When Barack Obama entered the 2008 presidential race, Americans had lost faith in their government’s ability to reflect the ideals that had made the nation strong for over two centuries. Nowhere was this more evident than in the way the government conducted itself in its War on Terror. Slowly but surely, we saw our civil liberties shot down at the same time that our country’s leaders began to ignore international treaties regarding human rights. We looked on in disgust as the sordid details of the prison at Guantanamo Bay were brought forward. In our national consciousness, we knew that the Bush administration’s use of the term “enhanced interrogation techniques” covered up a far darker truth regarding its means of obtaining intelligence. The election of President Obama, therefore, seemed to herald a significant moment in the history of our country’s approach to international relations. In Obama, we saw the answer to the problems of the Bush years. Here was a man unafraid to stand up to the conventions of the bureaucracies and industries that pulled the strings behind our overseas conflicts.
Four years and one Nobel Peace Prize later, President Obama has significantly altered his positions on national security. Nowhere is this more evident than in the president’s willingness to expand our predator drone program. Details released in a recent Department of Justice memo shed more light on the administration’s legal justifications for its use of drones to kill Americans living abroad who could be linked with terrorists. According to the memo, high-ranking officials hold the power to order a drone strike on any overseas target deemed to be an “imminent threat” to U.S. security. The wording is vague, and the idea of an imminent threat carries little legal weight. All the president and his closest national security advisers must do before they can assassinate an individual is agree that their target is a member of a terrorist organization.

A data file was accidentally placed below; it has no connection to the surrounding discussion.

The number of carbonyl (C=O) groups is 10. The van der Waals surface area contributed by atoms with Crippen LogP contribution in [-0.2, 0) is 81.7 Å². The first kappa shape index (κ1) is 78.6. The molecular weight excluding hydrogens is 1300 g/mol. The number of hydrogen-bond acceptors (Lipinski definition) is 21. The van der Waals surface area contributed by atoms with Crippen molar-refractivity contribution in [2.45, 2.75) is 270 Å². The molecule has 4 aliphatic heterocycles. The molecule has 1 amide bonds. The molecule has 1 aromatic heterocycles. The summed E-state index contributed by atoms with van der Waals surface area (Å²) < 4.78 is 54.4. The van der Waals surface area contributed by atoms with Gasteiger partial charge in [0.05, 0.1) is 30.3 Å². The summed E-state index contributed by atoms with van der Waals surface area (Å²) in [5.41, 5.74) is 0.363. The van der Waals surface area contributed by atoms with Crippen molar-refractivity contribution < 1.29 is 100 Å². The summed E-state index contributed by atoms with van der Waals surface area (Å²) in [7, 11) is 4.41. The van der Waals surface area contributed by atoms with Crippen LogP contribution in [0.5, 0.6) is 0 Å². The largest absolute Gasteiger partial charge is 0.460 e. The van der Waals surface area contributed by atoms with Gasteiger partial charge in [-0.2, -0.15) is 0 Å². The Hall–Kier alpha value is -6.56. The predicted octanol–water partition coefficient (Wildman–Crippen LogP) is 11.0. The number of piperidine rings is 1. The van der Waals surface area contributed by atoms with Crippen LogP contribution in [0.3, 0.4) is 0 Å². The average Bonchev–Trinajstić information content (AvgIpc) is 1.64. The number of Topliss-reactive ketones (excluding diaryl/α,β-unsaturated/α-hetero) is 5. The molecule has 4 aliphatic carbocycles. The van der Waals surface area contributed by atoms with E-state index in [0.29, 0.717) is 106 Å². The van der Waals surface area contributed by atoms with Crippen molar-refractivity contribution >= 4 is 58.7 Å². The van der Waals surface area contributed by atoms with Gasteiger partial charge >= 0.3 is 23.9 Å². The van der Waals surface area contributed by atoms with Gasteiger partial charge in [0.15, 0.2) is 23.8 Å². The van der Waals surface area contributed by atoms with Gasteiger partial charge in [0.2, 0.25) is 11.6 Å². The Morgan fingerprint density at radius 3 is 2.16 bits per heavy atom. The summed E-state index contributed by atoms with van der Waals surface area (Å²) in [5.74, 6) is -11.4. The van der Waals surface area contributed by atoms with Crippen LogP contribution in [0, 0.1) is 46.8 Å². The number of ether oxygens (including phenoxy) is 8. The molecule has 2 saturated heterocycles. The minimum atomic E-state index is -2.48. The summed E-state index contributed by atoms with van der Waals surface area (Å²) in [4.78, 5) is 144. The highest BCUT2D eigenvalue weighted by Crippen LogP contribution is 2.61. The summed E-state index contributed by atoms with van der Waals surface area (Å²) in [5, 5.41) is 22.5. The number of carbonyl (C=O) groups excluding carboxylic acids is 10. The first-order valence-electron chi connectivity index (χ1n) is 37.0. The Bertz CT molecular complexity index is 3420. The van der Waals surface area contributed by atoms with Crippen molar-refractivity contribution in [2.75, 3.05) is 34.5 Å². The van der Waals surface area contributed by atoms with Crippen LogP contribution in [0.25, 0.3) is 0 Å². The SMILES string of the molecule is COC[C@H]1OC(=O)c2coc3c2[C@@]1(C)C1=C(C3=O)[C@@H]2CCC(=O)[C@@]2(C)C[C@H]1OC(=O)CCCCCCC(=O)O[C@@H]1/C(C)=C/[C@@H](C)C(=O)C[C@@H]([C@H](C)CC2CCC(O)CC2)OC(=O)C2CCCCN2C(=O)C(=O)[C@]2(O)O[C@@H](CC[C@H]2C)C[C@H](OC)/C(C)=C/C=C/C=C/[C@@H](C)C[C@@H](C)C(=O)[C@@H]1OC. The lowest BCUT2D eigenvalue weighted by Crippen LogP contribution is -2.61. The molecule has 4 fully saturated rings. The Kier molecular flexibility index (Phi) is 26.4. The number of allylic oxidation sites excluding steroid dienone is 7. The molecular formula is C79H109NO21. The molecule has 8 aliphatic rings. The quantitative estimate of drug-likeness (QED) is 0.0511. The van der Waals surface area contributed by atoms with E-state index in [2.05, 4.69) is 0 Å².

Campaign promises are practically made to be broken, and we are naive to place faith in words alone. To give credit where it is due, President Obama has done his best to work toward fulfilling many of his most politically volatile promises.
It is also important to remember that, when Obama took office in 2009, the United States was faced with the harsh economic reality of the times. Obama was thus forced to drastically change the tone and focus of his presidency. Likewise, we as a nation switched our focus from foreign matters to domestic policy. Perhaps we trusted that the formerly objectionable practices of the Bush administration had at last been abandoned simply because Obama was now in office.
Last year, the final presidential debate, which focused exclusively on foreign policy, drew the lowest number of viewers out of the three televised debates. Only 5 percent of respondents count foreign policy as the most pressing issue facing the United States in the years to come.
There are few presidents remembered first and foremost for their accomplishments overseas. Nixon opened up China. Reagan ended the Cold War. Barack Obama could be remembered as the president who ended the War on Terror, but history could tell a different story.
Barack Obama could also go down as the president who accepted a dubious legal justification for drone strikes against American citizens. While most Americans can find some semblance of reason in the use of drones to kill terrorists, the principles revealed in the Department of Justice memo set a frightening precedent for any future expansion of the drone program. Drone strikes remain wildly inefficient. While no definitive study has been released, estimates suggest that for every one terrorist assassinated by a drone, between 10 and 50 civilians are killed. These people cannot become mere statistics or collateral damage. In a 2008 interview shortly after his election, President Obama said that he was committed to reforming our war and intelligence tactics as part of “an effort to regain America’s moral stature in the world.” It is time for him to truly live up to the promise of his words.
Matthew Grisier is a freshman in the College.